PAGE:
Writing C on Windows
In order to write C on any platform, you need a text editor and a C compiler. In addition, some sort of shell system and
Each of these systems is free for download. However, they are all somewhat complicated to download, install, and configure. You should probably budget a couple hours for reading the help documentation and learning what needs to be done for your chosen system.
MinGW (Mingw32 - "Minalist GNU-Win32")
Free, with no license problems (as per Cygwin). However, provides no POSIX layer or other 3rd party runtime DLLs.
Download: Go to the Download page. Dowload the .exe file for "MinGW". If no such package is listed under the Current distributions, look under Previous. This wizard will then download and install the other packages you need.
You can also get MSYS, which provides a simpler, less-featured Cygwin fork
that provides a very simple Unix-like system for running
Simpler than MinGW, this port of the gcc compiler produces 32-bit Dos applications. (Dos applications still run under Windows. If you need it, there exists a RSXNTDJ add-on that allows for Win32 applications too.) This will be sufficient for the programs we're writing in this class. It also provides a basic
Download: Use the Zip Picker to figure out what zips you need to download (probably 7 to 10 files).
Provides UNIX utilities and libraries for Windows. Provides a POSIX layer (through a 4 meg DLL) for your programs. (This is not needed for this class, but may be handy later for networking and other projects.) Because it compiles this GPL library into your output, all products you release must be under the GPL license (you must make your source code available, etc.).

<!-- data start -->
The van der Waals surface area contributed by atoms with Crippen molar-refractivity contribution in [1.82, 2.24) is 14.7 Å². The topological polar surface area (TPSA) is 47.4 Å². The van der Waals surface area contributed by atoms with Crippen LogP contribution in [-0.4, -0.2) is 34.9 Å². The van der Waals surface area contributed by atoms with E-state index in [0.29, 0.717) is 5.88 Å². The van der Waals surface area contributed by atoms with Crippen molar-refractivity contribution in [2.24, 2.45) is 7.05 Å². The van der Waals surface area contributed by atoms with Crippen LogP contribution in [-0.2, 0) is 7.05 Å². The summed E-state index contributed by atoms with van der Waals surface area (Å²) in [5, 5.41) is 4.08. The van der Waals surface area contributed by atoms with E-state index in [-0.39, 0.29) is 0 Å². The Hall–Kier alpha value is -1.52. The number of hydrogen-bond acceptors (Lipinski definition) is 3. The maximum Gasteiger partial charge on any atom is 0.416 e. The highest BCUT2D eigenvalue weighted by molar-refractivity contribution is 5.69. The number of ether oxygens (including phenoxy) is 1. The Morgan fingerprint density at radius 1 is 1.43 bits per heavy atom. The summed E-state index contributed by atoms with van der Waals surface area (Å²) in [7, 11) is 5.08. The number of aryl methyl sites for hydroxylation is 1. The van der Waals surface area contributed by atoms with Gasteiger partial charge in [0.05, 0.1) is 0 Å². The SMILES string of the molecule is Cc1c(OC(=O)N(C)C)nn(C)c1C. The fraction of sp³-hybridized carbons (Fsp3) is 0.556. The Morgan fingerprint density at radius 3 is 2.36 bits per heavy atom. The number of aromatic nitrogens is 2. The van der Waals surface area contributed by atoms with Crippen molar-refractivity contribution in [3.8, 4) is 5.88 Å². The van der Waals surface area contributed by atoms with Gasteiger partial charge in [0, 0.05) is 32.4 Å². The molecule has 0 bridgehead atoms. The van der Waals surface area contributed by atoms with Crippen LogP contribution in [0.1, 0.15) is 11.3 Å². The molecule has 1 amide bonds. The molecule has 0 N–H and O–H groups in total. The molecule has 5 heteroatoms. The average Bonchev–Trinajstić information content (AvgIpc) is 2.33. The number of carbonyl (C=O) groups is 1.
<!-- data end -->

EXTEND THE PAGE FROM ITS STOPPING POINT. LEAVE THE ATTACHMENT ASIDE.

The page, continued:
Download: There is a link to a
Windows Services for Unix looks to be a Windows copy of Cygwin functionality, and might be worth looking into.
TextPad is a great, customizable editor for writing code in any language. For small projects, it's all you really need. You can download a shareware version to try it. I found it well worth its $25 (then) pricetag.
Eclipse is great for writing Java code. But it can also a extended through various plugins to be an IDE for any language, including C/C++. Eclipse itself is written in Java, so while it takes a long time to start up, it can be used on nearly any platform.
Download: Go to the Downloads page and get the latest Eclipse SDK. You can also find the CDT C/C++ IDE plugin there too.
Remember, you don't need a whole separate program in order to write C code. You just need a text editor that will let you save plain text. You can use notepad, wordpad, MS office, MS edit, or your other favorite editor. You may also find other IDEs, either free or for cost, that you prefer.
|~ztomasze Index :
TA Details : ICS212 : C on Windows
|Last Edited: 30 Sept 2005|
©2005 by Z. Tomaszewski.